Jack ThumbnailBy Jack McShane

I no longer bow hunt for deer, but Nancy and I along with our guests love venison and consume as many as three deer per year. I have passed on the chore of being the number one supply person for the family to my son Kris. Kris had already taken two, which had been neatly packaged, labeled and stored in his freezer. He called to say he had another which he would quarter up and send the next day with his super wife Nicole to the Catskill Center where she works. I picked up the filled cooler in the morning and had filet steak, inside filet, sirloin tip, hind steak, stew meat, ground meat packaged, labeled, in the freezer and fresh liver soaking in a bowl of milk. The following day the liver was drained, cleaned and fried up with bacon and onions, yum yum! The bones and scraps were delivered to friends with very appreciative dogs. Some may question how one hunter is allowed to take so many deer. The answer: deer management permits (DMPs) for different management units and deer management assistance permits (DMAPs) these issued to landowners who can show deer damage to forest regeneration; and a DMP transferred from me to Kris, as I still pay for a hunting license. Kris hunts near his home in Kerhonkson where the Department of Environmental Conservation (DEC) has determined that the deer population is almost out of control as it is in many other portions of the state. It was mentioned by a regional wildlife biologist that if venison was allowed to be sold commercially, overpopulations would quickly be resolved. I don’t see this happening any time soon. The DEC runs a program for those who hunt and are not gourmands. The meat is then distributed to people in need.
WGI_0009 (2)A very dastardly deed was perpetrated by some unthinking, uncaring fool when he put out in the forest meat tainted with a poison of some kind. A hiker along with his dog was enjoying a stroll on one of our Catskill trails when his dog found a piece of meat, ate it and succumbed shortly to a very painful death. So what was this purveyor of death trying to do? I can only guess; was he one of those few hunters who see the coyote as a competitor that should be eliminated or was there some other stupid reasoning, if you can call it that? I don’t know. I do know that this atrocious act can and did have unacceptable consequences; other wildlife species such as raccoons, opossums, skunks, foxes, fishers and all flesh-eating birds, and of course a person’s pet dog were made vulnerable to a horrible death. If a poisoned animal is found by another flesh eater, that animal will be killed and it could go on. This incident reminds me of the use of d-CON, a poison many are familiar with to control mice; the mouse ingests, staggers outside were it can be eaten by any of the critters mentioned above, killing or sickening them in the process. Please don’t use it; this stuff should be banned from the market. Ann Roberti questioned a DEC official and this was quoted, “Environmental Conservation Law 325.2 Pesticides (poisons) must be used in such a manner as to prevent contamination of people, pets, fish, wildlife, crops, property, structures, lands, pasturage or water adjacent to the area of use.” I would like to see a law that is more specific.

On a more cheerful note: one beautiful clear evening I observed a redtail hawk loft up from one of the back pastures, and as he gained altitude another smaller hawk, species unknown, drifted in at a greater height from the other side of the mountain. It was apparent that this hawk had interest in the rising redtail and, as it approached, dropped lower so that it was on approximately the same level. At this point there seemed to be interaction or recognition of some kind. Maybe it was just to say hello to a kindred spirit. They leisurely drifted off in concert toward the southern horizon.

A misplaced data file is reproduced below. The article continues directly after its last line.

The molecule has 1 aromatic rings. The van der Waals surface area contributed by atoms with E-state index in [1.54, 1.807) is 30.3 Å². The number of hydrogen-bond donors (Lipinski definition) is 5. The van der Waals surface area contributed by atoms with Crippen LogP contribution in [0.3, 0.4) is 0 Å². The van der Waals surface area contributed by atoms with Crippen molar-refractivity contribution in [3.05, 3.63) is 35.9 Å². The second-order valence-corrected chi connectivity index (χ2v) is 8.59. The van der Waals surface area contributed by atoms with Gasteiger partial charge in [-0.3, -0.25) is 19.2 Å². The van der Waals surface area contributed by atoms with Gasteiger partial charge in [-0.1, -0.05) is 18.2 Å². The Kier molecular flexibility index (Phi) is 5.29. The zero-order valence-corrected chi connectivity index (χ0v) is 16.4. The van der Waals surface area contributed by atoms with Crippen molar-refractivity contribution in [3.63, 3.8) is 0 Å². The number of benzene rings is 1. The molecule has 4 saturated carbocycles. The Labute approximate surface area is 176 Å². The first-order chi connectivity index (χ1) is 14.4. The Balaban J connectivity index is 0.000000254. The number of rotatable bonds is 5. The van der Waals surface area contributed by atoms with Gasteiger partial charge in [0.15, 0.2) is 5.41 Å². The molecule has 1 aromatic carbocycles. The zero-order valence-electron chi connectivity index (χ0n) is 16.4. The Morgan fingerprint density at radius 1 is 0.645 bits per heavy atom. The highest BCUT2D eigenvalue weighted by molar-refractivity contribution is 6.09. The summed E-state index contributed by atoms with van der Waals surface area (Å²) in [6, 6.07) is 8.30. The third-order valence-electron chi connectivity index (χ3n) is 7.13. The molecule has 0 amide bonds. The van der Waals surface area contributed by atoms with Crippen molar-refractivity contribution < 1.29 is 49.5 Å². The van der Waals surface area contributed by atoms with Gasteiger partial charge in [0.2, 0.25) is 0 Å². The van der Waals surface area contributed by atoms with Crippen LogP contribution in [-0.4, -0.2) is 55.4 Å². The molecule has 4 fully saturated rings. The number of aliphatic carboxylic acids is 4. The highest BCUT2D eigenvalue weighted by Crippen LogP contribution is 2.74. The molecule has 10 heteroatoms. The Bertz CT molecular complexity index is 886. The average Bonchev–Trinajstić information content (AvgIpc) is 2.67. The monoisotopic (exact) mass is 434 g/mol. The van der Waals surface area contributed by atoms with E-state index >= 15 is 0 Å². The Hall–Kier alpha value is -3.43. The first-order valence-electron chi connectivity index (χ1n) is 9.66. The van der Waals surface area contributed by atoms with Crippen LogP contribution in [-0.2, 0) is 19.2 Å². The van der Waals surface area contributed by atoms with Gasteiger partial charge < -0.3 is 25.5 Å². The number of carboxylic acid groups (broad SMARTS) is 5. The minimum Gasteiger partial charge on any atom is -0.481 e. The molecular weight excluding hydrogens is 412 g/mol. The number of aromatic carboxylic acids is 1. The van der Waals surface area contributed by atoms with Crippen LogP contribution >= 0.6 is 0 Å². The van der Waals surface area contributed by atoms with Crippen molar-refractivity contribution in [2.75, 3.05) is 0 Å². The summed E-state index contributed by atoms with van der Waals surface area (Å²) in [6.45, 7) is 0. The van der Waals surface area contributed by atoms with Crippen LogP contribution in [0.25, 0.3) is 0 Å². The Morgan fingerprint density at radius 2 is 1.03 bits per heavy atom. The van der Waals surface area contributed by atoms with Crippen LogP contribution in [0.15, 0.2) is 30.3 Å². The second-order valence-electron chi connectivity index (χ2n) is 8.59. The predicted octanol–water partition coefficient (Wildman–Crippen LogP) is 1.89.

A new avian species was noted on Bussey Hollow, not by keen eyesight, but on trail cam. In a picture taken while the cam was focused on the gut pile of an arrowed deer, one of the scavenging vultures did not resemble the others which were turkey vultures. A quick check of the field guide showed that it was not the commonly sighted turkey vulture, but a black vulture, the 110th bird species noted on the farm. I am including this bird on our list of sightings even though not seen by the naked eye, probably not legit from a professional birder’s point of view.

Through the first week of November the small roadside pond continued to attract a few ducks: one day two drake mallards and a hen, the next a single drake, then none, and the next with two drakes, no hen along with three wood ducks in what appeared to be eclipse plumage. If you like, you might Google “Wood duck in eclipse plumage”. The last feathered critter on the pond was a great blue heron that appeared rather sullen and fishless. Possibly Ollie the Otter had returned surreptitiously and taken the last sunfish.

When you receive this issue, rifle season will have been in full swing for just two weeks and will end on December 8th. Be aware that a late bow and muzzle loader season will start and end on December 15th, so some shots may still be heard. As of this writing, two does with very small antlers are out and about with their fawns; one originally had two, but one was taken by a predator prior to bow season! I love my venison, but feel attached to these guys and wish them luck! As we drive around our roads we no longer see the forest edge, but now we can see into the forest. Drive with care! ~